Arguments against referendums included that while public scrutiny is important in representative democracy, too many referendums can undermine the legitimate authority of elected officials. They can also increase tensions between power holders and voters, and their repeated use might reduce the interest of the public in participating. Still another argument was that legislature cannot be too sensitive to the demands of special interests, and that frequent referendums might hinder important progress in the Parliament. As such, increasing the use of national referendums is a controversial issue.

After the discussion, an overwhelming majority of participants thought that the president should continue to be able to refer new laws to a referendum (90%), considering it to be an important safeguard and a counterbalance to Althingi. However, many wondered if other actors should have this power as well. After the discussion, 43% of participants agreed that a minority of MPs should be able to put new legislation to a national referendum. Some participant feared that this power could hinder progress in Althingi. and that trivial matters might be referred to a referendum because of tensions between MPs. Others thought it to be a good option, giving the minority tools to voice its opinion through other means than filibusters. While some participants were worried that it could create a “state of war” in Althingi, others thought it could encourage more cooperation between MPs, who would try to avoid national referendums. Still others considered this power to be unnecessary if the public could demand national referendums.

A large majority of participants (80%) thought that a certain proportion of voters should be able to demand a national referendum on new legislation. Many considered this power to be important, as the president could still decide to sign bills despite pressure from the public not to do so. Many participants discussed what proportion of voters could demand a referendum. Some considered 10-25% to be a minimum, while some wanted the proportion to be even higher. Others worried that this power would cause too many referendums to take place, which would be ill-suited to Iceland’s representative democracy. Elected officials – being paid to research issues in depth – would be disempowered to make difficult decisions. However, at least one participant thought that politicians would be more careful in attempting to implement controversial laws and regulations, knowing that they ran the risk of a referendum.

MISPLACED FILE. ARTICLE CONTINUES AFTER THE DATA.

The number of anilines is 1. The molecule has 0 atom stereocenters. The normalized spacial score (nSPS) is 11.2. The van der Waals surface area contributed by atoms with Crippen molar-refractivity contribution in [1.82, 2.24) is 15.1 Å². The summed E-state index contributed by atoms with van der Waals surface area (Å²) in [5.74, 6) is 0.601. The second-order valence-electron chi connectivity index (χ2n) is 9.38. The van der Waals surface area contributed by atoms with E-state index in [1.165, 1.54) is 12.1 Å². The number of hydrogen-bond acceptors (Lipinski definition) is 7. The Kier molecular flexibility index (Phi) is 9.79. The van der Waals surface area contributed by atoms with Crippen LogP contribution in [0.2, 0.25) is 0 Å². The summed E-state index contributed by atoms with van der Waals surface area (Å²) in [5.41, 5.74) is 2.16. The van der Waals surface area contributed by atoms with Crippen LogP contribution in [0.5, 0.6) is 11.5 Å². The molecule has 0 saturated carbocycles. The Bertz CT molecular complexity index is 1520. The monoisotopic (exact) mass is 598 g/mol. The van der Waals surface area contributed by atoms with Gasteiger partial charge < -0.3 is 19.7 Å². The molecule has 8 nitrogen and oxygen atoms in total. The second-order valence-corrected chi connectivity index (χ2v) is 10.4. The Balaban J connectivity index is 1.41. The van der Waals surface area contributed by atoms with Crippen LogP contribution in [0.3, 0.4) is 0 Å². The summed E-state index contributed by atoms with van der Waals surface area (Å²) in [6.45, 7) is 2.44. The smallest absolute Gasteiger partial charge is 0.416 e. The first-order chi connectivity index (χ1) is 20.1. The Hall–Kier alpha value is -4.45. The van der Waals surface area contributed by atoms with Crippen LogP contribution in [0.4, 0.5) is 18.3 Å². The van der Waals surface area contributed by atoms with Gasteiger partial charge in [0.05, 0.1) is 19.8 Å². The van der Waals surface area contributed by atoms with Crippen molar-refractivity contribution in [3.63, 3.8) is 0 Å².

Some participants also worried that the public didn’t have the will or the ability to research the topics properly, and that the information provided to voters leading up to the referendum would need to be carefully constructed, referencing the danger of propaganda and “fake news.” The questions in the referendum would additionally need to be carefully phrased. One participant said that while some issues were simple, others were very complicated – e.g. referencing Icesave – and not accessible for the public. For issues such as these, a lot of research would be needed to arrive at an informed opinion. This participant worried that if complicated matters were put to a referendum, the public would vote emotionally rather than rationally. Another participant said that the public elects MPs to research issues in depth, which is something that the general public does not have time to do. Yet another said that it was simply a question of the procedure, which would need to be careful and professional. One group of participants in particular wondered who should present appropriate information to the public leading up to a referendum: politicians or the media?